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News Gathering

Page history last edited by Carol Hemmerly 11 years, 7 months ago

Notes

 

 

Quotes 

 

NPR Fresh Air Podcast with Terry Gross, Sept. 16, 2009

 

Beck Q&A Example (a final excerpt)

 

Interviewing Examples 

 

  • ARNE DUNCAN, Secretary of Education:

An excerpt from the Feb. 16, 2009 New York Times article “For Education Chief, Stimulus Means Power, Money and Risk,” written just after Mr. Duncan was confirmed as education secretary

 

The $100 billion in emergency aid for public schools and colleges in the economic stimulus bill could transform Arne Duncan into an exceptional figure in the history of federal education policy: a secretary of education loaded with money and the power to spend large chunks of it as he sees fit. […]

 

“There’s going to be this extraordinary influx of resources,” he said in an interview. “So people say, ‘You’re going to be the most powerful secretary ever,’ but I have no interest in that. Power has never motivated me. What I love is opportunity, and this is a once-in-a-lifetime opportunity to do something special, to drive change, to make our schools better.”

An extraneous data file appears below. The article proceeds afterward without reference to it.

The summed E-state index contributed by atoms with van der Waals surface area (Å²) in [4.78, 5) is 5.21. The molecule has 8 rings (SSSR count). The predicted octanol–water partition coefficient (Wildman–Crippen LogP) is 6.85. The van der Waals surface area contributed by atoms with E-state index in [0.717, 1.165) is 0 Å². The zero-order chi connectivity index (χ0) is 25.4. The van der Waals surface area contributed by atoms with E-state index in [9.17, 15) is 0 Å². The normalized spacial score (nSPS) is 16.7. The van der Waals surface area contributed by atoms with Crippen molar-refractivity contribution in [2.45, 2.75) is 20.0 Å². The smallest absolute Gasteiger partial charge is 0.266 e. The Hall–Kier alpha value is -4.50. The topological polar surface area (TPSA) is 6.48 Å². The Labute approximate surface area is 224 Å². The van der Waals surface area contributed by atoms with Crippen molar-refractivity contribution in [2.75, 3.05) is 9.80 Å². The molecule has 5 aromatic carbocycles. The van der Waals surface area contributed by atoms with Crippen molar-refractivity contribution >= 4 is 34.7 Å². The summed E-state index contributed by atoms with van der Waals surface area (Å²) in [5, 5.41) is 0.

Mr. Duncan said he intended to reward school districts, charter schools and nonprofit organizations that had demonstrated success at raising student achievement — “islands of excellence,” he called them. Programs that tie teacher pay to classroom performance will most likely receive money, as will other approaches intended to raise teacher quality, including training efforts that pair novice instructors with veteran mentors, and after-school and weekend tutoring programs.

 

The positions of deputy secretary, under secretary and chief of staff and dozens of other senior posts at the Education Department remain unfilled, so Mr. Duncan is relying on help from career officers and consultants. He has appointed teams to develop procedures for distributing the stimulus billions quickly, and many aides, he said, have been working evenings and weekends to begin organizing the effort.

 

“I want all of us to work hard enough and smart enough to take full advantage of this, because it’ll never happen again,” Mr. Duncan said last month in his first speech to hundreds of civil servants at department headquarters, as the outlines of the huge stimulus package were taking shape in Congress.

 

Urging department employees not to be deferential, he described the reception he got on his first visit to his headquarters.

 

“It was like, ‘Hello, Mr. Secretary-designate-nominee,’ and it didn’t feel right,” Mr. Duncan said. “My name is Arne. It’s not Mr. Secretary. Please just call me Arne.” That line drew a standing ovation.

 

 

 

Rubric for your Q&A 

     -Holistic scoring guide

 

 

 

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